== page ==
Banks poised to call in administrators as rival contractors manoeuvre to take over stalled jobs
Failed contractor William Verry looks set to be broken up and sold to the group of firms circling it.
As Building went to press, John Gibson, chairman of the £100m-turnover company, confirmed that his firm was heading for administration.
It is understood that predators circling the London-based firm, which include Rok, Kier and ISG, are more interested in buying contracts than taking over the whole company.
A source at one of the bidders said: “There’s no way we’d bid for the whole lot – I don’t think there’s a business there to recover. What you have is a series of incomplete contracts that can be taken over.
“I’d be very surprised if any of the other bidders wanted the lot.”
Sources close to the firm put the failure down to cash flow problems, but would not go into detail as to the precise cause of the collapse.
There’s no way we’d bid for the lot – I don’t think there’s a business there to recover
Source at one bidder
The failure of the company, which was founded in 1842, and had a reputation for projects such as the Stirling prize-nominated Young Vic theatre in London and the Savill Building in Windsor, came even though it appeared to have put previous problems behind it. In the 18 months to 30 June 2008 it posted a pre-tax profit of £251,836, following a £344,810 loss in 2007.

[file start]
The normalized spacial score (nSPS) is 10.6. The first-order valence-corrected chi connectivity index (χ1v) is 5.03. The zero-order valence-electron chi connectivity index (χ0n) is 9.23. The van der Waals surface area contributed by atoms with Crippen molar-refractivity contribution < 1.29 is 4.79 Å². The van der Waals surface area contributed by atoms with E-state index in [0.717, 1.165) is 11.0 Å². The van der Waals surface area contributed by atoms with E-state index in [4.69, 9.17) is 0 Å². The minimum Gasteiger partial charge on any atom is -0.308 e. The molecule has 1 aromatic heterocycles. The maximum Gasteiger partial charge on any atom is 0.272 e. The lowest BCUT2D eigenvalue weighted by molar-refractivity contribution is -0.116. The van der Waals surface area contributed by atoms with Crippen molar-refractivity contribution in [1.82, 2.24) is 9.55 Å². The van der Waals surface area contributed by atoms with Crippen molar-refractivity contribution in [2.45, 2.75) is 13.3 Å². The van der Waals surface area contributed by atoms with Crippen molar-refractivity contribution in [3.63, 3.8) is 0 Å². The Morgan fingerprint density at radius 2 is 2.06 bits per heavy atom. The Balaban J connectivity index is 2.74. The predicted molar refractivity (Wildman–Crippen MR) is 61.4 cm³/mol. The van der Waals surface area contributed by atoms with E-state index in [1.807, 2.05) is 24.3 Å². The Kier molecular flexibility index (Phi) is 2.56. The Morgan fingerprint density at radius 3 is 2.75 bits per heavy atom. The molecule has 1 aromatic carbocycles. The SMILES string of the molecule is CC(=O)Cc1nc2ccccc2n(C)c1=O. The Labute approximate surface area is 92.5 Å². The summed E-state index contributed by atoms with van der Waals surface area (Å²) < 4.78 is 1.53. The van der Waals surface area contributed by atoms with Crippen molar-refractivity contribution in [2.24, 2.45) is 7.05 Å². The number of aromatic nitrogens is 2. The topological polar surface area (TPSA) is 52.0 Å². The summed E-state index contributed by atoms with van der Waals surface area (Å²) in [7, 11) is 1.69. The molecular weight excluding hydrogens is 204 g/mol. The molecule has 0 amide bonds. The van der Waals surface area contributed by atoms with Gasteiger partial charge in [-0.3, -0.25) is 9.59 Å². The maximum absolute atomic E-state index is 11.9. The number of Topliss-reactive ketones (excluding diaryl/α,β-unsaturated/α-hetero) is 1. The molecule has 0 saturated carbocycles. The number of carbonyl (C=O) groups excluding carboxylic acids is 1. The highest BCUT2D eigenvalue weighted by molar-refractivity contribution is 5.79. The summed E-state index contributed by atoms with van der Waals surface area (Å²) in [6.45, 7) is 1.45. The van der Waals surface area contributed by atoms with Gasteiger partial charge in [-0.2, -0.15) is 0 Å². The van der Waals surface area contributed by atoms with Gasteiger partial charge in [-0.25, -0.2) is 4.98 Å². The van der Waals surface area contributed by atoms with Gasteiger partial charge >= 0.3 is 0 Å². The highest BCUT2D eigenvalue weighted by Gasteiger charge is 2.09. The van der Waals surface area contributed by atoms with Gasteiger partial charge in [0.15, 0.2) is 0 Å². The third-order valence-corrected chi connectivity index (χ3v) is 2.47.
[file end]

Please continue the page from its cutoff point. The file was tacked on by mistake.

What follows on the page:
Although the company ended the period with net debt of £5.9m, in February, it pointed to “strong order book visibility” into 2011.
Meanwhile, subcontractors at Verry’s biggest current contract, the £60m City of Westminster college scheme, walked off site at the end of last week after not receiving payment, and all work on the site has now stopped.
Governors of the college were thought to be meeting this week to decide how to proceed, with six bidders lined up to take over the work. Building understands that Kier, ISG, McLaren, Galliford Try, Ardmore and Leadbitter are interested in the job, which has to be completed by September 2010.
Verry was also been hit by the problems with the government’s Building Colleges for the Future programme. Another of its biggest contracts, Oaklands college in St Albans, was put on hold in January.
City of Westminster College (value: about £60m)
Designed by Schmidt Hammer Lassen.
Status: Building work has started
Oaklands College (value: £60m)
Status: On hold
Queen Mary and Westfield College, humanities centre (value: £13m)
Designed by Wilkinson Eyre.
Status: On site
Chandos Community Centre (value: £2m)
Designed by: Adams & Sutherland
Source: Barber ABI